Fourteen years ago I created a painting that was a response to the inadequacies in women’s healthcare. Medea is named after my favorite ancient Greek play of the same name by Euripides. Known for its feminist and political themes, the tragedy was considered to be ahead of its time.
The original painting is 30 x40 inches and is created with watercolor and colored pencil. Medea is split in two to depict the tension between grief and resilience and how these states can overlap. She is also covered in iconography that includes the Adinkra symbol for strength and endurance on her left arm, a tree at her womb to represent reproductive health and and the lightning bolt in her hand to reflect her powers as a sorceress. She is also decorated with various quotes taken directly from the play as well as the line “mule of the earth”, a reference to the quote from Their Eyes Were Watching God by Zora Neale Hurston (“Black women are the mules of the earth.”)
In response to the Supreme Court’s decision to overturn Roe v. Wade, I’m recruiting Medea in the fight for reproductive justice. Starting today, I will be taking pre-orders for 11”x18” prints of this piece to raise money for the Center for Reproductive Rights. The Center is a global human rights organization of lawyers and advocates that fights to ensure that reproductive rights, including abortion, are protected as fundamental human rights.
I'm so happy and proud to say that Harlem for Flint was a success. We met our fundraising goal of $10,000 and there was an excellent turnout of so many people who wanted to support Flint, Michigan.
As an artist, I was thrilled to be able to use my work to help spread the message of determination and hope. I met such incredible people in the process; all of the volunteers had such positive energy that it felt like a family get-together. There's nothing that compares to people coming together in the name of compassion. The performances were tremendous with each artist bringing such passion and beauty. The end of the evening culminated in a troupe of tap and African dance against a crescendo of song.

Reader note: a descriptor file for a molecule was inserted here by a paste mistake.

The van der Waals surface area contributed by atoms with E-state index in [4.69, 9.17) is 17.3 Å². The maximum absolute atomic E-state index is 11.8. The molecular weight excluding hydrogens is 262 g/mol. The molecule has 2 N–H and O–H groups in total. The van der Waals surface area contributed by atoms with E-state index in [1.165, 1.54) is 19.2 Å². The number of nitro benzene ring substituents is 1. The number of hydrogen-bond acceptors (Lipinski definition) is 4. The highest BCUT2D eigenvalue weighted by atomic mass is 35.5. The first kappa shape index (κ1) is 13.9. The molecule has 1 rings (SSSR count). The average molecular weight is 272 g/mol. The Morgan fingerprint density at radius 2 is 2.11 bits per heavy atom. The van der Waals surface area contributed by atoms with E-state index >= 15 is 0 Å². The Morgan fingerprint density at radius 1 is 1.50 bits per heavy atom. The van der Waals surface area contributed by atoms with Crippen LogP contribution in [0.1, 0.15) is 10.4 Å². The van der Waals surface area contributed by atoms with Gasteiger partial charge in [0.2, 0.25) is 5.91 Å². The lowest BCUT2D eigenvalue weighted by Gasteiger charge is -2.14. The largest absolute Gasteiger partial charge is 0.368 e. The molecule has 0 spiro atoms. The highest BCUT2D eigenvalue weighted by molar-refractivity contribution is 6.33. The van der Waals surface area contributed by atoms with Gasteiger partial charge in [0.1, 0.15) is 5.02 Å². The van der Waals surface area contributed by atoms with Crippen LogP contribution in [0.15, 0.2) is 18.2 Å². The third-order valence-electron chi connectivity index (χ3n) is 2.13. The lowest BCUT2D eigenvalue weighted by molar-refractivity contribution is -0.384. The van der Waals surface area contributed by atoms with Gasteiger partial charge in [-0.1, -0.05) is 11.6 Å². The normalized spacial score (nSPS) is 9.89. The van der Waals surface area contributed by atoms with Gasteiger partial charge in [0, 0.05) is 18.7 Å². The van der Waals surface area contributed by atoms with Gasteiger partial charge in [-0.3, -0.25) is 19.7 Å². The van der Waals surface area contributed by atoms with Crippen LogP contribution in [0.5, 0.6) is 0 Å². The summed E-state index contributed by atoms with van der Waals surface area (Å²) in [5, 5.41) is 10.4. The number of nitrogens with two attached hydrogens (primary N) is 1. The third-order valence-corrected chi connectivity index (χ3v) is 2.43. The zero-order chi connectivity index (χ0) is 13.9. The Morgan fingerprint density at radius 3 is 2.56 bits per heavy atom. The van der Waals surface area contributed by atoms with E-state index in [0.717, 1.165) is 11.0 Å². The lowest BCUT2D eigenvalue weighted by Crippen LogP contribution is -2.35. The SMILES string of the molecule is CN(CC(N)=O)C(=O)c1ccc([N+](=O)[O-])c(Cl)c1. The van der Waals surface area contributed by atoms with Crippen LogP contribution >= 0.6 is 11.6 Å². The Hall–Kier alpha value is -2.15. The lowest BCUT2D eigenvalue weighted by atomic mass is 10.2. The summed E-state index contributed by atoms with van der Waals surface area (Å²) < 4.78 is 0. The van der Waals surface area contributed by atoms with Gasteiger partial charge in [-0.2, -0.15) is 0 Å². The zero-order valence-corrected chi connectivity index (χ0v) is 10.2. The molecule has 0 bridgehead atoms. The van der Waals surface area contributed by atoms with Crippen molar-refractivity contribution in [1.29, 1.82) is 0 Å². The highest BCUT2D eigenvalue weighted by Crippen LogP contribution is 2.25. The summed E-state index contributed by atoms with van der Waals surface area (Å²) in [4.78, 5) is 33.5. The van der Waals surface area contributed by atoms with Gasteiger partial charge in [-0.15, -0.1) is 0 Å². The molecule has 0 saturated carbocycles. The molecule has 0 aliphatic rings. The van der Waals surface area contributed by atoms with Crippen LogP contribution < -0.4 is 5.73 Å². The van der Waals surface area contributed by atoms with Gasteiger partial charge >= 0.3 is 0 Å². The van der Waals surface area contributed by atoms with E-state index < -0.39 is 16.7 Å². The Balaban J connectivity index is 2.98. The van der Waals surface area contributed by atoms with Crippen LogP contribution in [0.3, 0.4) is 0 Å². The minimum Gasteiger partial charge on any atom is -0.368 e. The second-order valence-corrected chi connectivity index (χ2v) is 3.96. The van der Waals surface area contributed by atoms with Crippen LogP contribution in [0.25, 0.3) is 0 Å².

Of course it was a tremendous thrill to have a video installation of my Inkscapes to serve as a backdrop for the whole night at the National Black Theatre. It added so much to the mood and so many of the spectators were really impressed by it. This is something I definitely want to do more of in the future because I love how the motion of the Inkscapes can create serenity and infuse tremendous energy at the same time.Please be sure to check out the Youtube video featuring Ali Bradley's rehearsal performance against my video installation (it was actually one of my favorite moments of Sunday afternoon).
A big thank you to all those that attended and contributed! I'll be adding more video over the next few days so be sure to subscribe to my Youtube channel to see more.
I'm pleased to announce that I am working with the fundraiser Harlem For Flint which will present a one day event of artist performances, speakers, a silent auction and poetry readings to raise money for children adversely affected by the water crisis in Flint. Proceeds will be donated to the Flint Child Health & Development Fund of the Community Foundation of Greater Flint.
I'll be donating a print of my work to the art auction and my new videos of my Inkscapes will also be part of the event too.
Harlem For Flint takes place on Sunday, March, 6 at the National Black Theater in Harlem. For more details, please visit the fundraiser's website at http://harlemforflint.com